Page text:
I am blessed to be able to live at Hermiston, and my home hosts a vast variety of wildlife including:
|Magpies||Jackdaws||Carrion Crows||Blue Tits|
|Woodpeckers||Wood Pigeons||Ring Neck Doves||Heron|
|Sparrow Hawks||Goshawks||Buzzards||Barn Owls|
I moved to the countryside 20 years ago and quickly realised that nature
takes care of the fields, as all wildlife is kept in balance. In the garden, I
learned to keep the feeding of wildlife to a strict regime whereby food
placed on the ground is quickly eaten by the ground feeder birds and the
nut and fat ball feeders on the stands are carefully monitored for signs
of rats who come up from the canal in bad weather, especially heavy
rain. Unfortunately, rats can jump several feet to the bird feeders.
They can climb trees, bushes and even the bird feeder stands. Being very
much smaller than squirrels, rats can easily get to the nuts in a
When rats appear, even just one, I am forced to remove all food for several days whereby they seek other food sources. If rats breed, they invariably breed in large numbers, especially if there is a large and regular food source. They are highly intelligent, the youngsters are very cute and I can understand why people keep a domestic rat as a pet.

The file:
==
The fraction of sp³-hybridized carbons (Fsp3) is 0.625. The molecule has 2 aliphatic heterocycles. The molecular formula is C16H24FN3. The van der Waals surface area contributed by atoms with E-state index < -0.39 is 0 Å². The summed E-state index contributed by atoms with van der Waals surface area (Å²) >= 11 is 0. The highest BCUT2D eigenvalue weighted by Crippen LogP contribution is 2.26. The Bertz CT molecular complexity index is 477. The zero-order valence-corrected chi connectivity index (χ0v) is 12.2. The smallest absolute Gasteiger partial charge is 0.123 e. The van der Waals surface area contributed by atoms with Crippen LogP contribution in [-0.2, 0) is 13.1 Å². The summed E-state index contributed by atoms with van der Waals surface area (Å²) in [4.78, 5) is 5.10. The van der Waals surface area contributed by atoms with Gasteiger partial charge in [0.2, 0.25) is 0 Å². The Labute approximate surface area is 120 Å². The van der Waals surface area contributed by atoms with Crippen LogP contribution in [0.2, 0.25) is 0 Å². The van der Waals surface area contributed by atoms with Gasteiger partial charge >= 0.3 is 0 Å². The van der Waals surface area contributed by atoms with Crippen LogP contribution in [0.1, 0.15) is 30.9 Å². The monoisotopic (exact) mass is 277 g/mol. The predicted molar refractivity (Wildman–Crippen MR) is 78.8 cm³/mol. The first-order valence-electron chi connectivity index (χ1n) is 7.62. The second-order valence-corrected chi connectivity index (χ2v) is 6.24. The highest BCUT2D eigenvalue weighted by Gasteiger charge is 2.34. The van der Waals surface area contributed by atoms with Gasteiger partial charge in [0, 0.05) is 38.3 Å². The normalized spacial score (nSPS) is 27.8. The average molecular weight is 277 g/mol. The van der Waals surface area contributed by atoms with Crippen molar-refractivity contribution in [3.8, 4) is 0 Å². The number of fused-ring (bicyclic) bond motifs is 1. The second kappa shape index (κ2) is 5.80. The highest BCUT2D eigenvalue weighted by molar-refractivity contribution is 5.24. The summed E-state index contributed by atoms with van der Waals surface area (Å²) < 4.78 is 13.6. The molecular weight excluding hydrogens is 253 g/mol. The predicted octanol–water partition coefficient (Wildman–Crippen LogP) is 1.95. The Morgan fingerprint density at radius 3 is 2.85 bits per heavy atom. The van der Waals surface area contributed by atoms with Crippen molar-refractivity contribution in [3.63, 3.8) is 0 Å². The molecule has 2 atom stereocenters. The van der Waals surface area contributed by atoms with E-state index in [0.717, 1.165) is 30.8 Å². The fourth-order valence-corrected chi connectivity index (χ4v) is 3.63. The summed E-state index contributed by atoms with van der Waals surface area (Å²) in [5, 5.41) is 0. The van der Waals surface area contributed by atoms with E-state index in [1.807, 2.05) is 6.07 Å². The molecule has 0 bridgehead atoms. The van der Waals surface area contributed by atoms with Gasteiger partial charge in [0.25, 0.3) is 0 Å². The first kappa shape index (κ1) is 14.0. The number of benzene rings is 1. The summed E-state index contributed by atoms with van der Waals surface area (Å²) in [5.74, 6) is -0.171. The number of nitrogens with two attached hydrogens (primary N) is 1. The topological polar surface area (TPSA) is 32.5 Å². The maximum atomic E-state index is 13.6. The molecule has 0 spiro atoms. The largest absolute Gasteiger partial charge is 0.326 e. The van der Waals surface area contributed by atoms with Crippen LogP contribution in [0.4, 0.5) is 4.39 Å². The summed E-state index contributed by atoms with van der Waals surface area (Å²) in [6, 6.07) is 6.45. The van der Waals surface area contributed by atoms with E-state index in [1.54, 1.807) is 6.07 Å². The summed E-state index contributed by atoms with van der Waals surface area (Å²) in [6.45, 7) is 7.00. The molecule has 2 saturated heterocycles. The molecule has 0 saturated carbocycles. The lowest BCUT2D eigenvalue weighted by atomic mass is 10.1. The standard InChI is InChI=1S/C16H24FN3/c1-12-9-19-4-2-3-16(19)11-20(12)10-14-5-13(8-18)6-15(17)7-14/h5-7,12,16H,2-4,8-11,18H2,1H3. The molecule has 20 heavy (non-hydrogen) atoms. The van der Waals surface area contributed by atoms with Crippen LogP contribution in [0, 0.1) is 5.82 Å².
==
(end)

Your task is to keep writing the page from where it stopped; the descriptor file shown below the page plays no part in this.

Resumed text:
Crows and the Buzzard
One dawn morning in December 2017 I was out in the fields feeding the carrion crows who had become used to me and I was putting out their usual cut bread and mince morsels, when suddenly, a couple of feet away from me a scrawny buzzard landed at my feet and began to eat the bread and the mince. The crows seemed to realise that the buzzard was weak and pecked at its rear feathers in an effort to chase it away. To my surprise the buzzard remained and continued to feed.
One of my crows with his eye on me and the camera -
The buzzard on a dry stone dyke at the edge of the back field -
The buzzard high in the trees above the garden in the autumn months -
I read up on buzzards and discovered that they had a very high
death rate during the winter months. Anyway, to cut a long story short,
the buzzard visits every winter and remains until late March. She is fed
a chicken leg every morning and waits at dawn on a nearby tree for me to
throw it on the grass. She is magnificent, as she glides down, sometimes
landing on the chicken leg for a few minutes before grasping it in her
talons and flying off; sometimes she swoops and lifts it during flight. Of course she has filled out and is healthy and ready to breed
every spring. One year she placed her young offspring on a tree in the garden
for a few weeks, like a crèche, and
its never ending cries to be fed were deafening.